future dog prospects - German Shepherd Dog Forums
 
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post #1 of 9 (permalink) Old 08-10-2014, 09:38 PM Thread Starter
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future dog prospects

Hello...

So everyone, I am a first time GSD owner and my GSD, handsome boy that he is, is from the pound. I don't do sporting with him, or working, just regular pet stuff, although he does get a lot (average 2 hrs) of exercise per day. He loves to chase the chuck-it ball and frisbee, even jumps in the air for them. (He is on my bed chewing the heck out of his Kong ball right now--if we let him keep it, he would be chasing it around the house for hours).

We got him Oct 14, 2013. I love him so much that I can't believe how lucky I am...and as I look to the future, all I can think about is how am I going to ever find another dog as good as he is? Of course, he's not sick or anything, but I already know that I'm going to want another one just like him. Obviously, I can't "count" on going back to the pound to find another dog just like him, or similar to him even.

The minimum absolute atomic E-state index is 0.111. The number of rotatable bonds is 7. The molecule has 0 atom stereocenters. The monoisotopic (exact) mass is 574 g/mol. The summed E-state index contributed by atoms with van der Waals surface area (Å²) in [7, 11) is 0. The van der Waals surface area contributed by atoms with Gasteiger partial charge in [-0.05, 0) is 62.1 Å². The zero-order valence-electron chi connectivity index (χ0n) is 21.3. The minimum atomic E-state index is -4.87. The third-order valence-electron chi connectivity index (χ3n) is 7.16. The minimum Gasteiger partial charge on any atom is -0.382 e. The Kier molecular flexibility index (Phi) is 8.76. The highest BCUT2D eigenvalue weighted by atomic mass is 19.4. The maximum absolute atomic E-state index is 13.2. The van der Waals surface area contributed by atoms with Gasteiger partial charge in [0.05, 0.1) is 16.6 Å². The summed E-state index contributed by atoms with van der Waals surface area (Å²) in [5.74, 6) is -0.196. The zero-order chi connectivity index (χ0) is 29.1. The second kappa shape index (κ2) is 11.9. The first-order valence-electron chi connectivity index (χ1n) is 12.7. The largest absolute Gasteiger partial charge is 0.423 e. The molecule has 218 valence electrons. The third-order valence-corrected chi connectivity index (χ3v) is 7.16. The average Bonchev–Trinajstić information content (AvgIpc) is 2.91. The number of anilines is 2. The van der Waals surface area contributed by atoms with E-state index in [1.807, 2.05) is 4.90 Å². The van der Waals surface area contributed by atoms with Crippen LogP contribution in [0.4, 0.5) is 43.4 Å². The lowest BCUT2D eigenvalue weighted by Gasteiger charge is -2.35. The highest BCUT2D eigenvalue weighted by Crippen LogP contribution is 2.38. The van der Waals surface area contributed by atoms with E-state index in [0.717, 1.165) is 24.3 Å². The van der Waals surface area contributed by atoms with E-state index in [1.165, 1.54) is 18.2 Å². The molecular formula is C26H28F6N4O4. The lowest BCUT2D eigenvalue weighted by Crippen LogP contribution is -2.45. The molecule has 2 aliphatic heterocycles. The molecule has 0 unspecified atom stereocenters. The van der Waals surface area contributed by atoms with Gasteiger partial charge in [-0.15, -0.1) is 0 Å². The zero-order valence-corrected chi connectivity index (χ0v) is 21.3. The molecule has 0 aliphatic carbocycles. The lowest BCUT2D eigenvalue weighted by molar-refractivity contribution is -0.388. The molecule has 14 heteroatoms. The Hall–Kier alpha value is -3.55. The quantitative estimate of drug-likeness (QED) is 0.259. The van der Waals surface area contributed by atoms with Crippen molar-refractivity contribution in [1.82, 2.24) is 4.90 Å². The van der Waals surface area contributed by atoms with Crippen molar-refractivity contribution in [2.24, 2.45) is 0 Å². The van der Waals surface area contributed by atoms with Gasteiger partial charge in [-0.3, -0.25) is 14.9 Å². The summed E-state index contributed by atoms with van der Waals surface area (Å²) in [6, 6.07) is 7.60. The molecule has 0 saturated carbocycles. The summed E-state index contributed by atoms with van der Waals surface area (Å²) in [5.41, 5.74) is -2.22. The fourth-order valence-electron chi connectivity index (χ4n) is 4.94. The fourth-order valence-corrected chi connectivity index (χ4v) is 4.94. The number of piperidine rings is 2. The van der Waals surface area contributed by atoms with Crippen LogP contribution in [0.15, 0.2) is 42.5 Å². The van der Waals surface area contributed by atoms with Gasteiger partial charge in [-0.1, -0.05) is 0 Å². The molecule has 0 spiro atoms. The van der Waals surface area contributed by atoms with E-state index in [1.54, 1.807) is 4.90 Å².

I have met other GSDs in the area, whose owners got them from breeders, and many of these dogs are shy and nervous or unfriendly--I don't mean aloof, I mean unfriendly.

The two things I want are that the next dog be attractive, as attractive as my Ben, and have a GREAT temperament just like Ben does--he's good about meeting people, new dogs of all sizes, kids, doesn't crack up around sirens or fireworks or thunder. [His Achilles' heel is car barking. ****, he's a heck of a barker in the car, esp. when we're parking.] Of course, it will be a different dog with different a personality and quirks, but still, needs to have both of those qualities.

I've seen a lot of good looking dogs for sure, but lots of the ones I've seen around town, reportedly from breeders, are so nervous and flighty. My vet told me when we went to get his hips checked that Ben is unusual in her experience bc the GSDs that come in are usually nervous and kind of bitey.

I have no idea where my dog came from, but I want another one in the future; specifically a good-natured dog who can be confident/neutral with strangers/dogs/kids.